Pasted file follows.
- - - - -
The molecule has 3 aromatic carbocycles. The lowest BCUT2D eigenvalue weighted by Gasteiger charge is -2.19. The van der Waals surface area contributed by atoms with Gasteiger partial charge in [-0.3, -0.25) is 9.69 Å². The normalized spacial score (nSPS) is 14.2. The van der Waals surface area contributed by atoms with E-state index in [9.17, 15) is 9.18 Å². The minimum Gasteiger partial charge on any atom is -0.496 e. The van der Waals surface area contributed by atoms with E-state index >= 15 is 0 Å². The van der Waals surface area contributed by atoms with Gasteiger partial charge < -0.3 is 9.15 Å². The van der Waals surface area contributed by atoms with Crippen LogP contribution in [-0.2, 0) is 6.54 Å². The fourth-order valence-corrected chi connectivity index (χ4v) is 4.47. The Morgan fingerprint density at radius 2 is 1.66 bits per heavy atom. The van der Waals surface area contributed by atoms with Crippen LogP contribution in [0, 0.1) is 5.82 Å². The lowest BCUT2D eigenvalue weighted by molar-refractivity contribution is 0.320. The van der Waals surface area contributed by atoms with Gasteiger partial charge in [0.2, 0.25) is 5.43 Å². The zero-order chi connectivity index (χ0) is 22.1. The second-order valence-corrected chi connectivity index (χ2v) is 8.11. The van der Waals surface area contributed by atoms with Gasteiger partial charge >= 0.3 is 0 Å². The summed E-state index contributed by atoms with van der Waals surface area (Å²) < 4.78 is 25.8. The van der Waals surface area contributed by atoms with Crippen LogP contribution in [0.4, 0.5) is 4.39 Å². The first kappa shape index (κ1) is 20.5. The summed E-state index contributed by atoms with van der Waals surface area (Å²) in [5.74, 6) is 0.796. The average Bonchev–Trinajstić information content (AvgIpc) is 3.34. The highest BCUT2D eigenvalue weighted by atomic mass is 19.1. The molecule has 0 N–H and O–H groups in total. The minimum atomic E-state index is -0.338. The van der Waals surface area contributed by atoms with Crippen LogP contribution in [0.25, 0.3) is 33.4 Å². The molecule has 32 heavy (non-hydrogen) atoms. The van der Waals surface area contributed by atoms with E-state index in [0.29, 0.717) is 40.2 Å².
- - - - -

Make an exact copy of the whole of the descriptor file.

The molecule has 3 aromatic carbocycles. The lowest BCUT2D eigenvalue weighted by Gasteiger charge is -2.19. The van der Waals surface area contributed by atoms with Gasteiger partial charge in [-0.3, -0.25) is 9.69 Å². The normalized spacial score (nSPS) is 14.2. The van der Waals surface area contributed by atoms with E-state index in [9.17, 15) is 9.18 Å². The minimum Gasteiger partial charge on any atom is -0.496 e. The van der Waals surface area contributed by atoms with E-state index >= 15 is 0 Å². The van der Waals surface area contributed by atoms with Gasteiger partial charge < -0.3 is 9.15 Å². The van der Waals surface area contributed by atoms with Crippen LogP contribution in [-0.2, 0) is 6.54 Å². The fourth-order valence-corrected chi connectivity index (χ4v) is 4.47. The Morgan fingerprint density at radius 2 is 1.66 bits per heavy atom. The van der Waals surface area contributed by atoms with Crippen LogP contribution in [0, 0.1) is 5.82 Å². The lowest BCUT2D eigenvalue weighted by molar-refractivity contribution is 0.320. The van der Waals surface area contributed by atoms with Gasteiger partial charge in [0.2, 0.25) is 5.43 Å². The zero-order chi connectivity index (χ0) is 22.1. The second-order valence-corrected chi connectivity index (χ2v) is 8.11. The van der Waals surface area contributed by atoms with Gasteiger partial charge >= 0.3 is 0 Å². The summed E-state index contributed by atoms with van der Waals surface area (Å²) < 4.78 is 25.8. The van der Waals surface area contributed by atoms with Crippen LogP contribution in [0.4, 0.5) is 4.39 Å². The first kappa shape index (κ1) is 20.5. The summed E-state index contributed by atoms with van der Waals surface area (Å²) in [5.74, 6) is 0.796. The average Bonchev–Trinajstić information content (AvgIpc) is 3.34. The highest BCUT2D eigenvalue weighted by atomic mass is 19.1. The molecule has 0 N–H and O–H groups in total. The minimum atomic E-state index is -0.338. The van der Waals surface area contributed by atoms with Crippen LogP contribution in [0.25, 0.3) is 33.4 Å². The molecule has 32 heavy (non-hydrogen) atoms. The van der Waals surface area contributed by atoms with E-state index in [0.29, 0.717) is 40.2 Å².